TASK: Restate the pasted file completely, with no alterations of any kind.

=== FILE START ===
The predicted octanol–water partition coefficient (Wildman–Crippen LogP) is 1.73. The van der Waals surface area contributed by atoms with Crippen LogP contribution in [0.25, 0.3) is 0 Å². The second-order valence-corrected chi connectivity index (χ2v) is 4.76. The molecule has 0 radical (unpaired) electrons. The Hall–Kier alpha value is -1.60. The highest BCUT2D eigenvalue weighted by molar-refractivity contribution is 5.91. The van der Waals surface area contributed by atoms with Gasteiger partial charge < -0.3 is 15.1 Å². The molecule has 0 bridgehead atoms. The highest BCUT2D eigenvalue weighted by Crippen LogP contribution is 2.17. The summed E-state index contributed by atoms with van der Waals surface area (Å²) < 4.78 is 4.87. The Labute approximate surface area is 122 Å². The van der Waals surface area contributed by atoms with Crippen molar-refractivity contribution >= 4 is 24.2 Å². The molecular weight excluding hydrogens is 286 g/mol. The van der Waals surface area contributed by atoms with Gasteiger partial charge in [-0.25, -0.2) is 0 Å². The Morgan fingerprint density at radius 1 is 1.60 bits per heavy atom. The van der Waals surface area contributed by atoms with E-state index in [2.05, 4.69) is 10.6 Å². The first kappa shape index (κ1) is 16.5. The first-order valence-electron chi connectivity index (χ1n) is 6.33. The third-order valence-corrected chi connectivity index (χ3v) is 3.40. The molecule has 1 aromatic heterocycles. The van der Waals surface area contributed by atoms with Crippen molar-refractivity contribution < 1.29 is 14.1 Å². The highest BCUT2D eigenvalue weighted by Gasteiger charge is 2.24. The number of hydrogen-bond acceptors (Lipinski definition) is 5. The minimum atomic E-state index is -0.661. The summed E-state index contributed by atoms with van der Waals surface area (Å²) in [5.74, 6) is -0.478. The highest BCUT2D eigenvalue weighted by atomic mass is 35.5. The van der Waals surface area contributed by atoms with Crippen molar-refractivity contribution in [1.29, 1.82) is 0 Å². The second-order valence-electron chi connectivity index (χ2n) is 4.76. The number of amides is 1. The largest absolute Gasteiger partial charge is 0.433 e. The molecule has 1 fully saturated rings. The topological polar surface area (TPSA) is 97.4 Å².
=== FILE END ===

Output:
The predicted octanol–water partition coefficient (Wildman–Crippen LogP) is 1.73. The van der Waals surface area contributed by atoms with Crippen LogP contribution in [0.25, 0.3) is 0 Å². The second-order valence-corrected chi connectivity index (χ2v) is 4.76. The molecule has 0 radical (unpaired) electrons. The Hall–Kier alpha value is -1.60. The highest BCUT2D eigenvalue weighted by molar-refractivity contribution is 5.91. The van der Waals surface area contributed by atoms with Gasteiger partial charge < -0.3 is 15.1 Å². The molecule has 0 bridgehead atoms. The highest BCUT2D eigenvalue weighted by Crippen LogP contribution is 2.17. The summed E-state index contributed by atoms with van der Waals surface area (Å²) < 4.78 is 4.87. The Labute approximate surface area is 122 Å². The van der Waals surface area contributed by atoms with Crippen molar-refractivity contribution >= 4 is 24.2 Å². The molecular weight excluding hydrogens is 286 g/mol. The van der Waals surface area contributed by atoms with Gasteiger partial charge in [-0.25, -0.2) is 0 Å². The Morgan fingerprint density at radius 1 is 1.60 bits per heavy atom. The van der Waals surface area contributed by atoms with E-state index in [2.05, 4.69) is 10.6 Å². The first kappa shape index (κ1) is 16.5. The first-order valence-electron chi connectivity index (χ1n) is 6.33. The third-order valence-corrected chi connectivity index (χ3v) is 3.40. The molecule has 1 aromatic heterocycles. The van der Waals surface area contributed by atoms with Crippen molar-refractivity contribution < 1.29 is 14.1 Å². The highest BCUT2D eigenvalue weighted by Gasteiger charge is 2.24. The number of hydrogen-bond acceptors (Lipinski definition) is 5. The minimum atomic E-state index is -0.661. The summed E-state index contributed by atoms with van der Waals surface area (Å²) in [5.74, 6) is -0.478. The highest BCUT2D eigenvalue weighted by atomic mass is 35.5. The van der Waals surface area contributed by atoms with Crippen molar-refractivity contribution in [1.29, 1.82) is 0 Å². The second-order valence-electron chi connectivity index (χ2n) is 4.76. The number of amides is 1. The largest absolute Gasteiger partial charge is 0.433 e. The molecule has 1 fully saturated rings. The topological polar surface area (TPSA) is 97.4 Å².